It is a scene he has replayed before, but only in his mind. Being in the kayak, rocked by waves, this far from shore.
He looks down into the water, its impenetrable depth, as if this somehow will provide an explanation. Here is the sensation: moving farther and farther out. Not willingly.
In this part of the Gulf of Mexico, the land sinks very slowly into deeper water. Swimmers can walk hundreds of feet before the water might reach a mouth, a nose. Usually it is quite calm. It is the Mississippi Sound, not actually the open Gulf. It seduces all kinds of marine life, such gentle sloping. Little harm to be had here.
He checks his watch again, then watches the tension at the tip of his fishing pole. If he has hooked into some monster fish, surely he should have sensed the moment of strike, the battle of wills, the ultimate tug between survival and domination. And yet he feels certain he is being pulled.
Subtle, it is. And now, finally, the line is grabbed sharply and just as quickly released. He starts to sweat, the excitement, the future master, the champion. “Bring it,” he says toward the open water, but his voice is swallowed in the rising wind. All he hears is ‘bring’.
Another sudden strike. He jerks the pole hoping to set the hook, but there is no further tension. Only release, slackness. The one that got away, again.
It might be the tide. He had forgotten to check which way it was running. He was not familiar with tides. The last time he fished on a large body of water it was Lake Erie. No tides.
It is getting on toward the time when he had planned to head back. He does not want to give up on any last chance for a catch, even a nibble, so he maneuvers a way to grab the kayak paddle and still maintain a grip on the fishing pole.
He slowly points the kayak back toward the shore and sees the distance he has traveled. He cannot recognize a single object on land, not the pier, not the elegant Episcopal church, not the tall house with its two tiered porches.
Paddling in this fashion is at best awkward. One end of the paddle dips more deeply, the other strikes a mere glancing blow at the top of a wave. The kayak seems to dance a signal of distress, wobbling left to right.
Something in this watery version of a three legged race awakens what lays beneath. There is a third strike, by far the strongest and it nearly tips him over. In his determination to hang on to the fishing pole, he grabs it with both hands, drops the paddle, and in the ensuing seconds of pulling back on the straining pole, its tip now floundering wildly up, down, sideways, a wild and willful shaking to be free, he sees the paddle slip over the side into the water. It floats nearby. The pole is yanked hard again, nearly out of his hands. He focuses his attention on fighting the biggest fish he has ever encountered, the chance for a trophy win, a story to be retold.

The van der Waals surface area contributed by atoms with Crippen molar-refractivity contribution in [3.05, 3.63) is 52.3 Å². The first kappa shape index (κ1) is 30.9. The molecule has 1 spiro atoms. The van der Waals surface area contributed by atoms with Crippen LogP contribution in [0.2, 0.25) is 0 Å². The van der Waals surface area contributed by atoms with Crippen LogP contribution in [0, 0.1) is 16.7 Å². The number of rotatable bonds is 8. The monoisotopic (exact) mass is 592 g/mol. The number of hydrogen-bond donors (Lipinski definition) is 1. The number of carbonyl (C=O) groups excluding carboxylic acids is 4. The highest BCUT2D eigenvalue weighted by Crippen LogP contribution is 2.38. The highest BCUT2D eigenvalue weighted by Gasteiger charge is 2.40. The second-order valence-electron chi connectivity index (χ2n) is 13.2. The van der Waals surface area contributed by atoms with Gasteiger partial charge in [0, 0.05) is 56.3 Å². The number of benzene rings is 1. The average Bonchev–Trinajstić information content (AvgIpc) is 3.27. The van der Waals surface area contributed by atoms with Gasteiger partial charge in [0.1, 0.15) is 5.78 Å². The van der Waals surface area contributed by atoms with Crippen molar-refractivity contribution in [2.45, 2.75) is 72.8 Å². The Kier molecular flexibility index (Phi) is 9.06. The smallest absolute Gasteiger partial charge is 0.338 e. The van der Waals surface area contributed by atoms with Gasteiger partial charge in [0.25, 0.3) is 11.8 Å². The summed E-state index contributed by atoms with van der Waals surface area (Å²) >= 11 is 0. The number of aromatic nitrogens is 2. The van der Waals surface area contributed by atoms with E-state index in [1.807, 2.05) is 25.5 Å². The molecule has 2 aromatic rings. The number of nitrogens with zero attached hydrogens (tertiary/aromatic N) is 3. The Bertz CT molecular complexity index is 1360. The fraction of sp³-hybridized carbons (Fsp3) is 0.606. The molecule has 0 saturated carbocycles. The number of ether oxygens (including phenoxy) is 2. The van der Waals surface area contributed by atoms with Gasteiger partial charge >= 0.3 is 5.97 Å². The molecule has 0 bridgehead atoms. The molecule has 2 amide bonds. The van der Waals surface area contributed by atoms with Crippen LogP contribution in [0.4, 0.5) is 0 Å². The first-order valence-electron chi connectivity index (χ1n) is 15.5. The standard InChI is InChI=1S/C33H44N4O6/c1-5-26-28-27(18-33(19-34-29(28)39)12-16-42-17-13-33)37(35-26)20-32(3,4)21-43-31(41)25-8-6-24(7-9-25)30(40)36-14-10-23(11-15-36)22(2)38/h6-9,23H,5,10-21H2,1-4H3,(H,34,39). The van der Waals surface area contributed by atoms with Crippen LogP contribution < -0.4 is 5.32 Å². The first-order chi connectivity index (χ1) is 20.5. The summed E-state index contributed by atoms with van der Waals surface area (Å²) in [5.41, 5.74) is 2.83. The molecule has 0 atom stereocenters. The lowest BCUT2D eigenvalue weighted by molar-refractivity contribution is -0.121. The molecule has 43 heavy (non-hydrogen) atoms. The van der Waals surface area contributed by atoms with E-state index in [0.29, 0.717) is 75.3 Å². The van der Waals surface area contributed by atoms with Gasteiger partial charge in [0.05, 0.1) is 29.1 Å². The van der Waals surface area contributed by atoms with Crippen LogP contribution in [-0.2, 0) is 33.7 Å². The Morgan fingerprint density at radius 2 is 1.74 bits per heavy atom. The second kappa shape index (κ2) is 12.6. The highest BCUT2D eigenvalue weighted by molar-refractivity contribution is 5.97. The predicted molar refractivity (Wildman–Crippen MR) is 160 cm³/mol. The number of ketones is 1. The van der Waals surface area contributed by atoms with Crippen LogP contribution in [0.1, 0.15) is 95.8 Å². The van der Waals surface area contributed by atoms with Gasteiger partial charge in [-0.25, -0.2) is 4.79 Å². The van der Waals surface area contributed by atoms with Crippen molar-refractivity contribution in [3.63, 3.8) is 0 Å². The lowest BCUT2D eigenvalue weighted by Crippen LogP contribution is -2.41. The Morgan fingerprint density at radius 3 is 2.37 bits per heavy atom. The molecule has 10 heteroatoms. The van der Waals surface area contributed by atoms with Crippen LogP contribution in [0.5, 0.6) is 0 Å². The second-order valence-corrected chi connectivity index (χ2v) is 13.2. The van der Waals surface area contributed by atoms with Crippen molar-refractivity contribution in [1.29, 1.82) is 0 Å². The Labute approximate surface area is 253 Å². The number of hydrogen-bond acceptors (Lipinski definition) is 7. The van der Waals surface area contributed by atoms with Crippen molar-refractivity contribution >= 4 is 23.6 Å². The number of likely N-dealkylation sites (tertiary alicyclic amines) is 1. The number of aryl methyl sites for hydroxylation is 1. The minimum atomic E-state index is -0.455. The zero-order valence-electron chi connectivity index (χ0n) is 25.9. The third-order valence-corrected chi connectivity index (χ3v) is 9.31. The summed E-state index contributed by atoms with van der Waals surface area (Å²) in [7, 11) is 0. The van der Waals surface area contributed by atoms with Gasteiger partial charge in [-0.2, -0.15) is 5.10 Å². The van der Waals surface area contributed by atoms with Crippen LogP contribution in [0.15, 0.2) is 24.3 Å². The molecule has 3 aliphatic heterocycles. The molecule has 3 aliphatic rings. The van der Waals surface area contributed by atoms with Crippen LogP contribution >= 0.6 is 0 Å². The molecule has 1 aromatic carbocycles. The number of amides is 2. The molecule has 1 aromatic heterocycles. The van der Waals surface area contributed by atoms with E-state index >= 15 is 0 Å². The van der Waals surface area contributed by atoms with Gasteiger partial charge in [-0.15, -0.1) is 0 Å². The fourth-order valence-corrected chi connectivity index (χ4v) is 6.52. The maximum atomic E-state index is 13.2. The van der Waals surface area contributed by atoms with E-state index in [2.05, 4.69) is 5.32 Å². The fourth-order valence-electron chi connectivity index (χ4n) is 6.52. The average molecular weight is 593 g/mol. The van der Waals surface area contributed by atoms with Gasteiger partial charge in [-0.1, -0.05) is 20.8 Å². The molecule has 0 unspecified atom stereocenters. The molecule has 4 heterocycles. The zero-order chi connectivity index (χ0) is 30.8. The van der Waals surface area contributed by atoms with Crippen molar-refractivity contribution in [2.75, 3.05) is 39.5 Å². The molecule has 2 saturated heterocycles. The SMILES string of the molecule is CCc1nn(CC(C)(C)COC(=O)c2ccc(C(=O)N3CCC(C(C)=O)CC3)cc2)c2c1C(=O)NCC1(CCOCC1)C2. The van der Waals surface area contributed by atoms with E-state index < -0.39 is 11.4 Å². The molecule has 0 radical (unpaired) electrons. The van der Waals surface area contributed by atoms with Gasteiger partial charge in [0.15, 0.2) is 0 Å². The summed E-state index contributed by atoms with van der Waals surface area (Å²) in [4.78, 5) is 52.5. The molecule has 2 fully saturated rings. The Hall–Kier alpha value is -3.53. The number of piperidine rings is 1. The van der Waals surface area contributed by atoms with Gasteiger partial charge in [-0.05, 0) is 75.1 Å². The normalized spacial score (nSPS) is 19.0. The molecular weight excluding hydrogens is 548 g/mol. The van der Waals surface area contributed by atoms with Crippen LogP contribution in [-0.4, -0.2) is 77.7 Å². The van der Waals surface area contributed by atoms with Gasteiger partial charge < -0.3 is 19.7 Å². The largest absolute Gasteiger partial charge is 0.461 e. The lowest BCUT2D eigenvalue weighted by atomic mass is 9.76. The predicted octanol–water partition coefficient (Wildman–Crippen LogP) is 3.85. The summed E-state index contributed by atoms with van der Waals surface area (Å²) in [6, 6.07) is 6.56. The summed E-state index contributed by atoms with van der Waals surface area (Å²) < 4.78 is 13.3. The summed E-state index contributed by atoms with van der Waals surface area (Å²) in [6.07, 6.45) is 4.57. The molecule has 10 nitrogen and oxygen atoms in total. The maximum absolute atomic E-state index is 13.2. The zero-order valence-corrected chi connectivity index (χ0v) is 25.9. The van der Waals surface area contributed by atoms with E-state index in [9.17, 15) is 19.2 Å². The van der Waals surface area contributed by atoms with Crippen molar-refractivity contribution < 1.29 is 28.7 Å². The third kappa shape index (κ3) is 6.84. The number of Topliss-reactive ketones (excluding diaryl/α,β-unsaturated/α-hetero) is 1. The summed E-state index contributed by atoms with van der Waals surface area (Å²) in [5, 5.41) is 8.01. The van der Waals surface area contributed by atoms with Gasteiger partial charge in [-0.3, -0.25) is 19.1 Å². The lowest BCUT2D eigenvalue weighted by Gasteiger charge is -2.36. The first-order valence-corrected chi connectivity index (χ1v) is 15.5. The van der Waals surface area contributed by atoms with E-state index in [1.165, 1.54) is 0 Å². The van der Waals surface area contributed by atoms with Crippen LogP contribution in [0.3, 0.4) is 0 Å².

If he takes one of his hands off the pole to retrieve the paddle, he is not certain he will have the strength to maintain his grip. He looks again at the end of the dancing pole, waiting for the pull to lighten up just for an instant, the paddle would be within easy reach, he could quickly grab it. His moment comes, the tension, not gone, lessens, and when he looks over to grab the paddle, he sees that it has been caught in its own current, moving rapidly, now a good ten feet distant.
It is at this moment he realizes the fish has been playing him, the fish has been on his line for much longer than he realized, waiting to separate him from shore.
No, he is just beginning to panic. He has to get a grip. On the situation. Perhaps there will come a point where the fish is played out, and he can use his hands, arms, to move the kayak. He would tie the exhausted fish over the side. If he leans forward he might be able to doggy paddle the small boat, game winning fish in tow. He might be able to return home before dark.
He will have to wait. The fish has turned the kayak and is making a dead aim for the middle of the Gulf. He swivels briefly in his seat and sees the shore slip away with each rising wave.
He has a knife. It is in the left lower pocket of his shorts, the pocket with the missing button. He would need to free up one hand to reach for the knife. He would cut the line. He would rescue his pole. For that matter he might let go of the pole, though it had been in his family for ages. When he turns to look for the paddle, he sees it floating in the waves, 30 feet away.
Could he use the fishing pole as a thin paddle? Perhaps reverse the pole so that the reel was in the water, anything for a little traction.
Who would believe him? This story. A few more unrelenting waves, sudden rocking motions. He makes the decision.
“I salute you!” he yells into the waves and wind, as he reaches for his pocketed knife, and comes up empty. He didn’t bring it? He made certain he brought the sun block. Check the other pocket. Wet tissues, a handful of change, quarters and nickels.
If someone were watching him from the beach, straining their eyes to see him way out here, he would look like a speck, a small thing bobbing like a cork. They might look away quickly, uncertain as to what they saw.
The fish drives forward powerfully. Through the fishing line, down along the bend of the pole, there is such focused intelligence, not cluttered by thought. Confidence that seems unwavering.
He steadies himself, adjusts his balance, one last glance to the side where the paddle is nowhere to be seen.
What finally reels him in is this: a single mindedness, a life shared, above and beneath the ever changing surface, wind rising, waves cresting, swelling.